Copyright © by Ballard Spahr LLP

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About this Author

Dana R. Green Media Attorney Ballard Spahr Law FIrm
Associate

Dana R. Green represents media clients in a wide range of content-related matters. Dana also has experience with international litigation and arbitration. She began her legal career as the First Amendment Fellow in the New York Times Company’s legal department, where she counseled reporters on legal issues and litigated defamation and access cases.

Dana has performed pro bono work for the Media Legal Defence Initiative, assisting journalists in the developing world.

Dana has provided insights on media and entertainment...

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Chad Bowman Lawyer Partner Ballard Spahr DC
Partner

Chad R. Bowman's practice as a counselor and litigator focuses on working with new and legacy media organizations, as well as other nonprofit and for-profit entities engaged in public advocacy and speech.

As a counselor, Chad regularly advises clients about publication risk, reviewing draft television news scripts, magazine features, newspaper reports, digital media stories, and other content, as well as advising about newsgathering and intellectual property issues. As a litigator, Chad has represented media clients in state and federal courts around the country in contested defamation, privacy, copyright, subpoena, access, Freedom of Information Act (FOIA), marketing, and related First Amendment matters. Chad also provides regular pro bono counseling to several nonprofit advocacy organizations.

Prior to attending law school, Chad worked as reporter at weekly and daily newspapers and at The Bureau of National Affairs, Inc. (BNA), covering a variety of local and national beats.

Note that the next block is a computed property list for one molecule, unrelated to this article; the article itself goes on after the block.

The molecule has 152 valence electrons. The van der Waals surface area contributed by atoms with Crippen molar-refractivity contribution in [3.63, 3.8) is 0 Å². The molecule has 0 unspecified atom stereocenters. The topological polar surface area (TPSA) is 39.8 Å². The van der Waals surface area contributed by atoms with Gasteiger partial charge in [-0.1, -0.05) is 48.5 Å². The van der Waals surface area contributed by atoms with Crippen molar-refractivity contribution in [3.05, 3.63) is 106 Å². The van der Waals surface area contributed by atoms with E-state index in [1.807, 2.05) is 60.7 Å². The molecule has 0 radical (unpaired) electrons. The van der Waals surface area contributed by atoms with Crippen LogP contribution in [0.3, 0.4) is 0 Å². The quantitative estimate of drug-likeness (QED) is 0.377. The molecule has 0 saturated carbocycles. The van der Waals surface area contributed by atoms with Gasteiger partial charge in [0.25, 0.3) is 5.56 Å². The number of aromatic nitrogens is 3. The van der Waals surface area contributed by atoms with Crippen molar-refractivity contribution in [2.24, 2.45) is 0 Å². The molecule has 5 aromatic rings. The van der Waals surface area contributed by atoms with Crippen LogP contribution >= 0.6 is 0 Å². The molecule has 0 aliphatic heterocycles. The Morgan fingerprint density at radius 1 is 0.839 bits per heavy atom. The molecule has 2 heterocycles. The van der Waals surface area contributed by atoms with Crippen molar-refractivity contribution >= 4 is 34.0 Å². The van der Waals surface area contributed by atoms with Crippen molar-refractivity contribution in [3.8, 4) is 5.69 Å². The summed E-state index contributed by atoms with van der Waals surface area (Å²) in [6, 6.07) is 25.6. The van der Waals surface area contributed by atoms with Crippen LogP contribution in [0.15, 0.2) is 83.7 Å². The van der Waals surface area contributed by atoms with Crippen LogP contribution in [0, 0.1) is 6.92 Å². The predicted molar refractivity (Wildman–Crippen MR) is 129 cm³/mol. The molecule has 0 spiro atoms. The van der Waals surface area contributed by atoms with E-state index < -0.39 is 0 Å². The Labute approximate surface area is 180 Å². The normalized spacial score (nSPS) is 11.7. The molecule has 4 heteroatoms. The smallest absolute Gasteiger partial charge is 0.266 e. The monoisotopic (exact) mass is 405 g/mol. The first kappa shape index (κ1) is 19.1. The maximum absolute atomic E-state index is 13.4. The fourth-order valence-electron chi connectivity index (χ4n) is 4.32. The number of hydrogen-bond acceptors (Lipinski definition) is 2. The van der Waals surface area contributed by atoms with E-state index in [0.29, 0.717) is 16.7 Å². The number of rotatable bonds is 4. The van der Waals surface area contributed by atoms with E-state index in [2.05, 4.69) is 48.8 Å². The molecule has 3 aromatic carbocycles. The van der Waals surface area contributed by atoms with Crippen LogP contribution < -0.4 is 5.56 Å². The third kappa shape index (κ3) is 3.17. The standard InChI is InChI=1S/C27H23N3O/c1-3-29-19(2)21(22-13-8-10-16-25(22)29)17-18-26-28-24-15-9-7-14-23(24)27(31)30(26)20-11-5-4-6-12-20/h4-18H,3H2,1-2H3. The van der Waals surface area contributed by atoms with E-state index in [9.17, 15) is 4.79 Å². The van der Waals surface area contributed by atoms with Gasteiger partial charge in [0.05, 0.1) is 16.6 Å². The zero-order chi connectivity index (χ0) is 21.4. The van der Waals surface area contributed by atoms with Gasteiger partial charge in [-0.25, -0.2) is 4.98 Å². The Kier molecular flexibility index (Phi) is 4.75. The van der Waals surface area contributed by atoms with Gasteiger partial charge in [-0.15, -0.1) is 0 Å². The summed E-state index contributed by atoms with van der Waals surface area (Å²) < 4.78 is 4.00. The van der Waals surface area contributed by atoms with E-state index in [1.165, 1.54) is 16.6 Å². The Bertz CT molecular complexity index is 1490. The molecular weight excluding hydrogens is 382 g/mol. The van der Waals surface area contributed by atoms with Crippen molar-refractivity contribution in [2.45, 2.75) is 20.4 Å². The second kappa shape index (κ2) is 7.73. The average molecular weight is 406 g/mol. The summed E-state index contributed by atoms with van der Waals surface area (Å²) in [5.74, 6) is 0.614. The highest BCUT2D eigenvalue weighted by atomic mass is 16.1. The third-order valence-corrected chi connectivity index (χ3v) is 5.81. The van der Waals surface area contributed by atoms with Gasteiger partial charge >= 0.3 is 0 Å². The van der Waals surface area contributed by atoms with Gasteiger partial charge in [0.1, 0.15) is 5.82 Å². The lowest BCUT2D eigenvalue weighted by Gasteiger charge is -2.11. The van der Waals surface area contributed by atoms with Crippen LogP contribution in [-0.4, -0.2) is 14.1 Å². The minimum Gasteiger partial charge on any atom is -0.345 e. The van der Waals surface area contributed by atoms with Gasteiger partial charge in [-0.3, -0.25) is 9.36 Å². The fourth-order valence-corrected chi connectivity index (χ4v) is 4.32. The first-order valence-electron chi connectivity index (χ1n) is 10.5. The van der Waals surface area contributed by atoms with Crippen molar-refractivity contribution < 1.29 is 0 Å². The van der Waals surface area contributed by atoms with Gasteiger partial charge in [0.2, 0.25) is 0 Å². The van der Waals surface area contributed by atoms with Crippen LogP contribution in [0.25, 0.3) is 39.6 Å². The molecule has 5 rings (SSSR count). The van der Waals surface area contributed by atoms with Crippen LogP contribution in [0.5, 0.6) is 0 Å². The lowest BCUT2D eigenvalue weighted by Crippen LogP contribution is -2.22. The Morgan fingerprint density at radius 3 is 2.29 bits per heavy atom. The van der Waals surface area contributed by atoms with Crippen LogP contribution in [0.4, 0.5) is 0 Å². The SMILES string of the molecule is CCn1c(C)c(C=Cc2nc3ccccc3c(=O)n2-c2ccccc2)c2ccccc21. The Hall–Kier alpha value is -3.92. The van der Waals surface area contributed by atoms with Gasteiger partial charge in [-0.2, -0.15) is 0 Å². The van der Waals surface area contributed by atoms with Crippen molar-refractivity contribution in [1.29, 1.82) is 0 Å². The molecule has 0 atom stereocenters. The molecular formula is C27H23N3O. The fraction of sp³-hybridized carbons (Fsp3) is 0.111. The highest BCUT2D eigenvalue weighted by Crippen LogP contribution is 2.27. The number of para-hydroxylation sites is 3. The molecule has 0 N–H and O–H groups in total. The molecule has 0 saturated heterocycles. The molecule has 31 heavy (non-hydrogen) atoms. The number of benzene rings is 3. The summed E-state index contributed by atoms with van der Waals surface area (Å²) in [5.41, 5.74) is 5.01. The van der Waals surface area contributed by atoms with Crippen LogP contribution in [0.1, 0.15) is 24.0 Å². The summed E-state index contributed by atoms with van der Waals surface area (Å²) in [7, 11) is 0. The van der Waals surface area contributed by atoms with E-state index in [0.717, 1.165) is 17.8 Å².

Chad was a partner at the highly regarded First Amendment boutique law firm Levine Sullivan Koch & Schulz, which merged with Ballard Spahr in October 2017.

Representative Experience

  • Defended the Associated Press against a libel claim brought by a Russian oligarch, Oleg Deripaska, who objected to an AP report detailing his past business relationship with Paul Manafort, one-time manager of President Trump's 2016 presidential campaign. The court granted the AP's motion to dismiss after finding that Deripaska, a billionaire close to Russian President Vladimir Putin, was a public figure who failed to plausibly allege that AP published the report with "actual malice," as the First Amendment requires. The court further found that Deripaska failed to identify anything materially false in the AP report.

  • Successfully defended Gawker Media, LLC, in a defamation suit brought in New Jersey state court by former Major League Baseball pitcher Mitch "Wild Thing" Williams, arising from news reports published on Gawker's Deadspin website about the plaintiff's behavior at a youth baseball tournament. The court dismissed many of the challenged statements as either protected opinion or substantially true and, after extensive discovery, granted summary judgment on the remaining statements following a two-day hearing, concluding that the public figure plaintiff could not demonstrate clear and convincing evidence of "actual malice" fault.

  • Successfully defended The New Yorker and its reporter David Grann in a defamation lawsuit arising out of a profile of Canadian art authenticator Paul Biro. Affirming the trial court's dismissal of the case, the Second Circuit held that Biro, a public figure in the world of art authentication, had failed to allege facts in his complaint that could plausibly demonstrate the defendants acted with actual malice.